European Union: An Uncertain Legislature

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This article is a contribution from Jaime Villaverde, Professor of Policital Science at the University Pontifcia Comillas and Public Affairs Consultant at Kreab Spain. Villaverde’s extensive experience as an analyst of electoral processes and as a columnist, reflects upon his work, enabling him to provide both practical and theoretical insights into electoral results.

This year’s European Parliament elections were expected to be pivotal for the future of the Union, with predictions that far-right parties would significantly increase their representation, challenging the dominant pro-European coalition that has controlled the European Parliament since its inception. While the rise of the far right did occur, it was not as pronounced as anticipated, and the traditional formations have retained their dominance. Several observations can be made regarding the results and the ideological future of the European Union.

A Truly European Snapshot?


Firstly, it is essential to note that the nature of these elections makes it difficult to interpret the results holistically. In practice, they cannot be seen as a unitary process from which conclusions applicable to the Union as a whole can be drawn. Some citizens’ lack of knowledge and interest in European institutions means that the elections operate on a national basis within each Member State. Most voters do not cast their ballots based on the performance of the parties in the European arena but tend to reflect their national policy preferences.

This year’s elections showed erratic performance from the far right, which has achieved historic results in countries such as France but has seen mediocre performances in others like Denmark. The explanation for this is not that the French and Danish have different interpretations of the European political situation, but that they are responding to the distinct situations in their respective states. There is no European demos or collective entity that shares common concerns and goals. Consequently, any interpretation of these elections must consider the aggregate nature of the results.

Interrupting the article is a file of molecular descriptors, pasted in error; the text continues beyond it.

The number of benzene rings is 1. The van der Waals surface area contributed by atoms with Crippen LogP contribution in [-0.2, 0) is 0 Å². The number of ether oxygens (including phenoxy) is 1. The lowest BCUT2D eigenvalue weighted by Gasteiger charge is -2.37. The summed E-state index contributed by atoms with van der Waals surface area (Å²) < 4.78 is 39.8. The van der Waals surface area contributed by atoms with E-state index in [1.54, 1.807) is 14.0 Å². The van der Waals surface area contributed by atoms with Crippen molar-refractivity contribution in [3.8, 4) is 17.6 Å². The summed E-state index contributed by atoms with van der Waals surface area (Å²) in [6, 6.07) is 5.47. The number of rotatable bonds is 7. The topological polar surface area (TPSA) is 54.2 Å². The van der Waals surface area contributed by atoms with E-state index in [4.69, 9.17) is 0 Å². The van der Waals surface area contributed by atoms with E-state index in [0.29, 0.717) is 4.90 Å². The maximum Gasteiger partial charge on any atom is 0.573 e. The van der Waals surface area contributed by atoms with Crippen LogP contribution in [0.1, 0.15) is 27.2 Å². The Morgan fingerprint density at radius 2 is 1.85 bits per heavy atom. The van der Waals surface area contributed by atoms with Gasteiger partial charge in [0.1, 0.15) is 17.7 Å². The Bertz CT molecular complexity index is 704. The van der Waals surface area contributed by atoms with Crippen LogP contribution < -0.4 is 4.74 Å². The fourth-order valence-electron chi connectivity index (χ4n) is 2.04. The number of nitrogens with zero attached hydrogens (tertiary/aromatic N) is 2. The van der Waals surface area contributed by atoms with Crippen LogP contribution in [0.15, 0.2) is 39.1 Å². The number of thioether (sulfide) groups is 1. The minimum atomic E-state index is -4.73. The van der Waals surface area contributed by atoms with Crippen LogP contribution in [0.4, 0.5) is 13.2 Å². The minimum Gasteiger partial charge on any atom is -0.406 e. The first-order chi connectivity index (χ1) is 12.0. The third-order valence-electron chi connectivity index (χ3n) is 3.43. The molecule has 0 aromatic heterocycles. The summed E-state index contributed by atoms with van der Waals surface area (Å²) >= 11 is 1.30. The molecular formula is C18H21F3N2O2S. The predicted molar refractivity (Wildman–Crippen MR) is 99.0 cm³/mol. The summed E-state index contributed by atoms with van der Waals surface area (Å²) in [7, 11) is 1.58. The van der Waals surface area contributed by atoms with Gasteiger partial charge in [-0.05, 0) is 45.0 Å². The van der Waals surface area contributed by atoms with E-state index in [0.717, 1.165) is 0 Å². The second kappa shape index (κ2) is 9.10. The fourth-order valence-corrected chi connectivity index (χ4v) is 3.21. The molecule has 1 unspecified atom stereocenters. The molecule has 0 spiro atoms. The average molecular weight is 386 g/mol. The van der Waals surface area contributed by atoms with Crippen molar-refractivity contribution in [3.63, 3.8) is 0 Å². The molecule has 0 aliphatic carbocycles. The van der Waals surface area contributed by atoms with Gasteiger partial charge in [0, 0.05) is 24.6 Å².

An Overly Complex Institutional System


The European Union’s institutional system is exceedingly complex, with numerous counterweights between its institutions. The composition of the European Parliament serves as an indicator of the ideological momentum of the Union as a whole, but it does not accurately reflect the balance of power over the coming years. The European Union remains a club of states, some of which wield far greater influence than others.

The success of the far right in Germany and France, coupled with the collapse of the parties governing these countries, suggests potential changes in the political landscape of two states capable of de facto vetoing any major initiative promoted by the Union. Therefore, the resilience of pro-European formations in the European Parliament might be significantly overshadowed in practice by the disintegration of the Franco-German pro-European axis.



What to Expect in the Coming Years?


It is important to consider what these results might indicate about the ideological direction of the Union during the next legislature on issues that were central in the last one, such as the green agenda. The purely national character of the European elections means that MEPs lack a clear electoral mandate for which they can be held accountable, favouring the persistence of a certain technocratic consensus in the European Parliament. As such, the European People’s Party might lack the incentive to shift to the right as it would in national politics. Therefore, it is not expected that the European Parliament will substantially change its stance on climate issues during this legislature, especially if this European majority is replicated in the process of electing the new Commission president.

However, the European Union remains a club of states, and the Council’s role remains predominant. Here, the continuity of the technocratic consensus is much more uncertain, particularly given the results in France and Germany. What impact will this have on the green agenda? It is likely to have a greater impact than any significant change in the European Parliament. While there have been differences between them, especially on nuclear energy, the current French and German governments have embraced the climate consensus. A potential change of government in France, either through cohabitation after the legislative elections or through a change in the presidency, would be a significant shock to the ideological direction of the European Union on this matter, as the climate issue has proven divisive in France in recent years. The same can be applied to Germany. Therefore, the outcomes of the next French and German election cycles will have more influence on the future of the green agenda than the results of these European Parliament elections.

Finally, we cannot overlook the variable of war. The evolution of the war in Ukraine, as well as other latent conflicts around the world, will have a decisive and unpredictable influence on the European Union’s political course. This will also affect the green agenda, as an escalation of war will shift the focus of state action towards greater defence efforts, which would be difficult to reconcile with the timing and needs of the climate agenda.

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